Professor Margaret Stevens: Career and retirement



Margaret Stevens retired as Professor of Economics, and as a Senior Research Fellow of Lincoln College, in September 2022. Her contribution to the Department of Economics has been significant and long-lasting, including two periods as Head of the Department of Economics – in 2016-2019 and again in 2020-2021 – having previously served very successfully in several other administrative roles.



She devised and wrote the Maths Workbook for first-year undergraduates, and at least 7,000 first-year students will have used it over the two decades since it was introduced, and she is a founding member and trustee of the CORE Project that has re-conceived first-year undergraduate economics teaching, is used as part of the Introductory Economics course in Oxford, and has been adopted by many universities worldwide.


Margaret read Maths at St Hugh’s College, graduating in 1975, and then read for an MSc in Mathematics (Numerical Analysis) in 1976. She subsequently worked as a statistician at the Natural Environmental Research Council before earning a Post-Graduate Certificate in Education and becoming a secondary-school maths teacher. She then switched to economics, reading the MPhil from 1989 to 1991 at Nuffield and then, in quick time, completing a DPhil in 1993 on “Some Issues in the Economics of Training”. Her research has covered training and human capital formation, foundational issues in search theory, and, more recently, fairness in university admissions. She has papers in the Economic Journal, the Review of Economic Studies, the International Economic Review, the Review of Economics and Statistics, the Journal of Labor Economics, and Oxford Economic Papers. She was renowned as a teacher of economics, regularly being top of the MPhil teaching survey.


She was Fellow and Tutor in Economics at Trinity College from 1993 to 1997, Research Officer at the Department from 1997-2000, and then University Lecturer in Economics, and Fellow and Tutor in Economics at Lincoln College from 2000 to 2008. In 2008 she was awarded the title of Professor of Economics, and in 2016 she became Professor of Economics at the Department and a Senior Research Fellow at Lincoln. Along the way for the Department she was, successively, Admissions Coordinator for PPE, Director of Undergraduate Studies and Deputy Head. She twice served as Associate Head at the Social Sciences Division.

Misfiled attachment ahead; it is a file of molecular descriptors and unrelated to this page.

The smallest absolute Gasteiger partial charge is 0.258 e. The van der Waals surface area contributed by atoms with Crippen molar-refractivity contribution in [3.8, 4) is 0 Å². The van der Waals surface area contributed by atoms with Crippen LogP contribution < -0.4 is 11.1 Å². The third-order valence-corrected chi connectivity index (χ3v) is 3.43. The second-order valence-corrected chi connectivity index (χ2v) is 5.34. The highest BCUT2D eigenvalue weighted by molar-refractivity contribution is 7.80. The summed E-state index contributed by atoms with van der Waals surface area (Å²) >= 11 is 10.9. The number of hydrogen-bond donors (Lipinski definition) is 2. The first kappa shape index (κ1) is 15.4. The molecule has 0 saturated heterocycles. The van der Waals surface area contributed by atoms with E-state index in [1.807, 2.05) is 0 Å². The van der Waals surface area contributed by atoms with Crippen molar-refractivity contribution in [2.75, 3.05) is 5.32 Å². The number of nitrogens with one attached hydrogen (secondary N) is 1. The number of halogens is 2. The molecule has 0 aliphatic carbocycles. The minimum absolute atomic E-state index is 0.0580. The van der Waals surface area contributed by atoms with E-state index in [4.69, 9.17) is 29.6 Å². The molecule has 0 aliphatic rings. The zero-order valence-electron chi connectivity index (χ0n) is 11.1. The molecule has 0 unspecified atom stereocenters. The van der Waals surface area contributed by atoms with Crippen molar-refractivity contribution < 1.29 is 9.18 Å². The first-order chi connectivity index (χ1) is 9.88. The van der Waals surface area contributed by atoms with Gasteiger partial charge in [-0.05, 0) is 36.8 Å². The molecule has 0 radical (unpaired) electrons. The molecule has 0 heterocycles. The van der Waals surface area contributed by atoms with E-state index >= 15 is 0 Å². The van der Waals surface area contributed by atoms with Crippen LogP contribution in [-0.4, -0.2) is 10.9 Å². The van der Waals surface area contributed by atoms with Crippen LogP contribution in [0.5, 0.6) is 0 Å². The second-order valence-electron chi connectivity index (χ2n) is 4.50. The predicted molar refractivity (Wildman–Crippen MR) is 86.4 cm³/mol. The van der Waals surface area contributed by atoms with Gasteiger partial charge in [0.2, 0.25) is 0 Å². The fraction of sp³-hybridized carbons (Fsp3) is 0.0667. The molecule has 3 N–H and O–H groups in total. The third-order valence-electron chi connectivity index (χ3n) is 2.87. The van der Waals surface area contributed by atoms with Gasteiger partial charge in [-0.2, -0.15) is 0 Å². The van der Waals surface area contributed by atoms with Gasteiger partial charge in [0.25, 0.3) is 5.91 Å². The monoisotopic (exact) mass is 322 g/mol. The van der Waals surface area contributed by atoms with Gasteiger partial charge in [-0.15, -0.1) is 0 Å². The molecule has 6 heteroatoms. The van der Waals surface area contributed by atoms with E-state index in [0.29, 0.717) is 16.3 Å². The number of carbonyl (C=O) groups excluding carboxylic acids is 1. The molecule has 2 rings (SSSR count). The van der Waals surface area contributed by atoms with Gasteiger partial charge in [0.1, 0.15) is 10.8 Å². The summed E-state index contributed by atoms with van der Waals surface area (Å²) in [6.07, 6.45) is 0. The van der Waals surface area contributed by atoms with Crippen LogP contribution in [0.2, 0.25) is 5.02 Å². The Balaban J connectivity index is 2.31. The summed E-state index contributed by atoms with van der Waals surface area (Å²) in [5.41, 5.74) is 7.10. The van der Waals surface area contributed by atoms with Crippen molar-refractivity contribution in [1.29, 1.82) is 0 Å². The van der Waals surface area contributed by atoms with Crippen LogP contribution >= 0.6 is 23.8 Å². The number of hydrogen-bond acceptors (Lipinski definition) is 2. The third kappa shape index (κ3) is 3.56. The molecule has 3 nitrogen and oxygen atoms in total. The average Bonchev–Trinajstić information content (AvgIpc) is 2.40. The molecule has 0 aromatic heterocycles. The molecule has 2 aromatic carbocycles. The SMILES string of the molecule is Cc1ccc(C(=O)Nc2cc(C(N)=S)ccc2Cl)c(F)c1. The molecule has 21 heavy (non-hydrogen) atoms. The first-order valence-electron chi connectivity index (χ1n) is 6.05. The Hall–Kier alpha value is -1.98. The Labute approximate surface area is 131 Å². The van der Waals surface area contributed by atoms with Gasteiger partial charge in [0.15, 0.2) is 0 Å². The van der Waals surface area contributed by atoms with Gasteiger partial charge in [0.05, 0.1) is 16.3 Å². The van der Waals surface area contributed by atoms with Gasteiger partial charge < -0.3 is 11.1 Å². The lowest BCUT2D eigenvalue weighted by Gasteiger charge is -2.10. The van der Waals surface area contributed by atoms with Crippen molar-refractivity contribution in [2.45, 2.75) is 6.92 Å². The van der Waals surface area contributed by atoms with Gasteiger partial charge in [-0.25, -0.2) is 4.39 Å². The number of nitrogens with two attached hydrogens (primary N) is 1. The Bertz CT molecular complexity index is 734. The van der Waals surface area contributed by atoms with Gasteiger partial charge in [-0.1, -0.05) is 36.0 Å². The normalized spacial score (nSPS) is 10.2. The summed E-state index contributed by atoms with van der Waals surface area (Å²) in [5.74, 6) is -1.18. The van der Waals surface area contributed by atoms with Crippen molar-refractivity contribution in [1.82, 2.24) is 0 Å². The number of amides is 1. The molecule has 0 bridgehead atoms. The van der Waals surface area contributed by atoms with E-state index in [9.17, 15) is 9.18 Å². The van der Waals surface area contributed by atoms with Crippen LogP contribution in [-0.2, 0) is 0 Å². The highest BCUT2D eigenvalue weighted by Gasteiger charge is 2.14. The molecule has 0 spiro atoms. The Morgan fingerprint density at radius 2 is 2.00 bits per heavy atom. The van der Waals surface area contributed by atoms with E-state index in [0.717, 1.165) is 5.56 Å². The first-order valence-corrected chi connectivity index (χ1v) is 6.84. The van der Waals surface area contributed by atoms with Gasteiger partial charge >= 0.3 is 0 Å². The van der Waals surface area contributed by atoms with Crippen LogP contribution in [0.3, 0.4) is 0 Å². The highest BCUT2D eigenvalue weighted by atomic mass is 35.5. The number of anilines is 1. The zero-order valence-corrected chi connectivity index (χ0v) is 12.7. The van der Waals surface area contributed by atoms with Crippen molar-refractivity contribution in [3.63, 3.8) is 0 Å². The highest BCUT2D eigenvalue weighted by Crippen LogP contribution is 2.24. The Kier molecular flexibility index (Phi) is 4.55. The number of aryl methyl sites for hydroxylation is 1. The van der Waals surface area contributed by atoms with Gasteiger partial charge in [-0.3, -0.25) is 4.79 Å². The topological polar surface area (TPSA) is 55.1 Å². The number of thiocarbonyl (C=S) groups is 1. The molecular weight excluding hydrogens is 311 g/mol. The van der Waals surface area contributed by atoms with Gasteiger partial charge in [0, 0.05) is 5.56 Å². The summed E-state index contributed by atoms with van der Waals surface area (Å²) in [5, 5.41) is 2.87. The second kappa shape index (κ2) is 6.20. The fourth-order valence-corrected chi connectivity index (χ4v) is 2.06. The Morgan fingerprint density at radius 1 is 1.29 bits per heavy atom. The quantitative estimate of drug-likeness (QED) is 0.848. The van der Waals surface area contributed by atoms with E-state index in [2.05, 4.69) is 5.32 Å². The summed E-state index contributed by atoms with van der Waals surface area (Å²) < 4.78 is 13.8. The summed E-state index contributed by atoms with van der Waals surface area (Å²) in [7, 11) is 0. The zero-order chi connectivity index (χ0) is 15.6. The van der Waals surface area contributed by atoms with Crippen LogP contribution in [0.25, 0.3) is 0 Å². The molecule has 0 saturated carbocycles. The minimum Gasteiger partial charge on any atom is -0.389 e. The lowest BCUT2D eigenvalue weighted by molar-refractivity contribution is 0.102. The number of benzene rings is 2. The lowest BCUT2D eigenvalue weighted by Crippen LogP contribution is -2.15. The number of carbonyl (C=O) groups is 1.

In all her positions Margaret has shown authority, calmness, fairness and a determination to improve things. She works out what is required and what the best way is to achieve desired outcomes. She is consultative and fair-minded. Margaret was always approachable for advice. Most importantly she gets things done. For example, for the Department she instituted a new career path to offset what had been seen as a lack of opportunities for career progression within the University. This was not done by imposition, but by broad consultation within the Department and the University, and was done speedily and successfully. We wish her all the best for her retirement and thank her for all her contributions to economics at Oxford.

It was obvious to everyone that Margaret was a fabulous administrator and leader. I'm not sure that everyone appreciated what a good economist Margaret is – much broader than most of us. If the faculty were all forced to take exams in the core subjects of macro, micro, and econometrics, Margaret might not come top in any one, but might well come top overall.

Margaret's dedication as a tutor and a supervisor were hard to match, and she quickly established herself as a very wise and public-spirited colleague.  I am immensely grateful for all of her contributions. We in the Department were lucky to have her at the helm for as long as we did.

Margaret and I worked together on the Department’s management team for more than a decade. I never ceased to be impressed by her energy and commitment to making the department work better for staff and students. Others may have wilted in the face of 800 years of Oxford tradition, but Margaret persevered.  A great colleague and a good friend. 

Margaret is an exceptional individual, always thinking of others and of ways to make things better.  Her energy and commitment seemed boundless at times when I thought she couldn’t possibly give any more – but she always did.  I learnt much from her and I think the world is a better place because of Margaret!